Revisiting Taytay Falls

If my memory serves me right, it was after graduation from high school when I last visited Taytay Falls in Majayjay, Laguna. I planned to revisit the place several times but things would pop up and I would have forgotten about it.  So, when I learned that my brother was off-duty from work one Thursday last July, I asked him to go there with his family. It was so spontaneous that we only had an hour or so to get ourselves ready.

The trail leading to the waterfalls

It was almost lunch time when we left Lucena City. The weather changed from sunny to cloudy with a big chance of rain as we passed by the city of Tayabas and it rained as we approached Lucban, Quezon. We took a break for lunch at Isabelito’s, a treat for my brother’s family.

Everything is green (and white).

After a hearty meal, we drove through the scenic Lucban-Majayjay road. A few kilometers away from the boundary of Quezon and Laguna provinces we took a left turn near a barangay hall, an uphill drive leading to Taytay Falls. The paved road seemed endless until a sign that said “Taytay Falls” with an arrow pointing to the right. We followed the narrower road until we reached another barangay hall where we paid an environmental fee of twenty pesos per person to access the falls. We parked under a cloudy, gray sky and some coconut trees.

A 15-20 minutes walk on paved trail (depending on how fast one is) led to the waterfalls. Our trek was slower as we kept on stopping for things that caught our interest — some blue dragonflies, the sounds of the birds and insects, the canopy of the forest, the clear stream running along the trail, greeting volunteers who keep the cleanliness of the place, and the obligatory selfies.

Taytay Falls

Tatay Falls appeared at the end of the trail. It is one of the hundreds of waterfalls cascading from the slopes of the majestic Mount Banahaw. It’s icy cold water drops from a relatively low cliff (about two to three storeys high) and is collected at the basin-like bottom enclosed by a man-made structure. Water spills over the dam-like enclosure forming another cascade that flows downstream, snaking through a river filled with boulders and volcanic rocks.

It was a very calm afternoon. It wasn’t crowded, only a few people where there.  The watchmen warned us not to swim close to the falling water as it was deep.  There was a thick rope that delineates the swimming area from the raging falls. The water was clean and clear at some points where one can see golden rocks (colored by moss and algae).

Icy cold water runs through

For almost three decades from my last visit to Taytay Falls, I am glad that, despite human intervention, the falls and the forest have been kept pristine and lush. It is consoling that, despite the falls’ popularity, the people who visited the place have respected the falls and its environment. The Philippine environment department (ministry) and the local government of Majayjay deserve a pat on their backs for implementing environmental protection laws.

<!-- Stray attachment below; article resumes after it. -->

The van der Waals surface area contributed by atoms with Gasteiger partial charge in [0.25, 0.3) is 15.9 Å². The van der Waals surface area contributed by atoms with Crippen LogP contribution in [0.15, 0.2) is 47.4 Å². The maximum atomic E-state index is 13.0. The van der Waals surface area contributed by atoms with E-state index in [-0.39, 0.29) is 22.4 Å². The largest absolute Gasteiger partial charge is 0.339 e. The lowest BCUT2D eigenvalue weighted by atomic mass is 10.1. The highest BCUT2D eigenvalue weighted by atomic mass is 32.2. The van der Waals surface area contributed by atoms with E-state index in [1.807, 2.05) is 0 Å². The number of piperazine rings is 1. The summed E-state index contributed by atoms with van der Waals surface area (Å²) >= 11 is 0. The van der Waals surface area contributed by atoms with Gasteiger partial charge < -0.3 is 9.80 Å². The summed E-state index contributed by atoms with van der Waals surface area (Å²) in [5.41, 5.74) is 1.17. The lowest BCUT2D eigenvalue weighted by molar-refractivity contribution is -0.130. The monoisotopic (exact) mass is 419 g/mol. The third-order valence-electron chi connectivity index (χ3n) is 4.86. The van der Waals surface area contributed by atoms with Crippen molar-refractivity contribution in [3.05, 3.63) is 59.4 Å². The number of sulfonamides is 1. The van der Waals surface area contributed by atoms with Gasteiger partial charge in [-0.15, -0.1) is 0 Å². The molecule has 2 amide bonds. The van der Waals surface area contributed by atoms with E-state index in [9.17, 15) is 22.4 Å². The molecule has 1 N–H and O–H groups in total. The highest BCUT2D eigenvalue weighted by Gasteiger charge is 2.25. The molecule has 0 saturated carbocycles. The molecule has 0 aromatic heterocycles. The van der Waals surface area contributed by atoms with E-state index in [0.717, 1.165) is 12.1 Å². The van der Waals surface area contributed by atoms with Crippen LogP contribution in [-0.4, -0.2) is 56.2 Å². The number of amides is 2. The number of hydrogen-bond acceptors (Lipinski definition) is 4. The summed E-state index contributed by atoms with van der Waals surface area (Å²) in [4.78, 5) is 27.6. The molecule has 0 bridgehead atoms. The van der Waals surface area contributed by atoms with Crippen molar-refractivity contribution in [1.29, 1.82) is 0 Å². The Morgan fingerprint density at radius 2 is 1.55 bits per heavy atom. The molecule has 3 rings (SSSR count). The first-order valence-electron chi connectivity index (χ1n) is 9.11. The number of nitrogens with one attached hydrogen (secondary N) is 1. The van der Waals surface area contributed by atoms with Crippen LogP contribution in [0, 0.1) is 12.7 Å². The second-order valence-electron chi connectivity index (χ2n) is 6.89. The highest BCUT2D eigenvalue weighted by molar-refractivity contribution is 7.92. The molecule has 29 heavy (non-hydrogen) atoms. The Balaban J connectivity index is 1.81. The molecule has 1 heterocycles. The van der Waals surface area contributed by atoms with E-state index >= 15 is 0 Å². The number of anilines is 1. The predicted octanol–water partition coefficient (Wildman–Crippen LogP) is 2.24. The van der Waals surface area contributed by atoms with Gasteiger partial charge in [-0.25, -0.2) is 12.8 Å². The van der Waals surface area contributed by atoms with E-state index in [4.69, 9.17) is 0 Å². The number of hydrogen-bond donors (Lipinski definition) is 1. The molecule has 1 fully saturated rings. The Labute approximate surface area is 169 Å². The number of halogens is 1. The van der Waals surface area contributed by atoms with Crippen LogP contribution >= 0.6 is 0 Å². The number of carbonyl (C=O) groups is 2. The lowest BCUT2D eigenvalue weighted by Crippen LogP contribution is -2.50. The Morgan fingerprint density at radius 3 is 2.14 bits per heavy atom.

It was half past three in the afternoon when we decided to leave. It was getting darker as if night was falling. We left because we were afraid that the rains would come soon.

The forest is alive!

It indeed rained hard on our way back but it stopped as we approached Lucban. We took a short stop again and feasted on pansit habhab and street food sold in the town’s plaza.

In my mind, I was already planning of going back. Maybe a longer dip in the water with some friends. And yes, to take better photos.

The river rocks.

Some notes on Taytay Falls:

  • Taytay Falls is also known as Imelda Falls, after (who else!) the former Philippine first lady. But the name did not hold water (pun intended 😊 ).
  • Explore the river, jump over rocks, discover unique flora, listen to the song of the forest, run after blue dragonflies (just don’t hurt them).
  • Don’t miss the red hanging bridge.
  • Be environmentally conscious and responsible.  Bringing in food and drinks is allowed BUT make sure to take trash and leftovers on your way back.
  • Food and drinks are available at the stores circling the parking area.
  • The place is safe but one should take necessary precaution as the trail, rocks, and boulders can be slippery, particularly on rainy days. Keep kids within your sight.
  • Overnight stay options are available: rent a tent or a room in the inns.  Tents can also be rented for day trips, or bring and pitch your own tent.
  • Warning: the toilets aren’t clean and poorly maintained.
  • To get there: From Metro Manila, take a southbound bus to Santa Cruz, Laguna; hop on a jeepney to Majayjay town; take a jeepney bound for Lucban, ask the driver to drop you off at the road leading to Taytay Falls; and hail a tricycle to the falls.
  • If coming from Lucena City, take a 45-minute jeepney ride from the Diversion Road terminal (beside Jollibee) to Lucban; get a Majayjay-bound jeep at the public market, ask the driver to drop you off at the road to Taytay Falls; and hop on a tricycle ride to your destination.
  • If driving, have a great adventure with Waze or Google Map.
  • Take photos. A lot of them.
  • Explore the sights, sounds, and tastes of the towns of Laguna and Quezon provinces while there. Enjoy.
The sight from the red bridge



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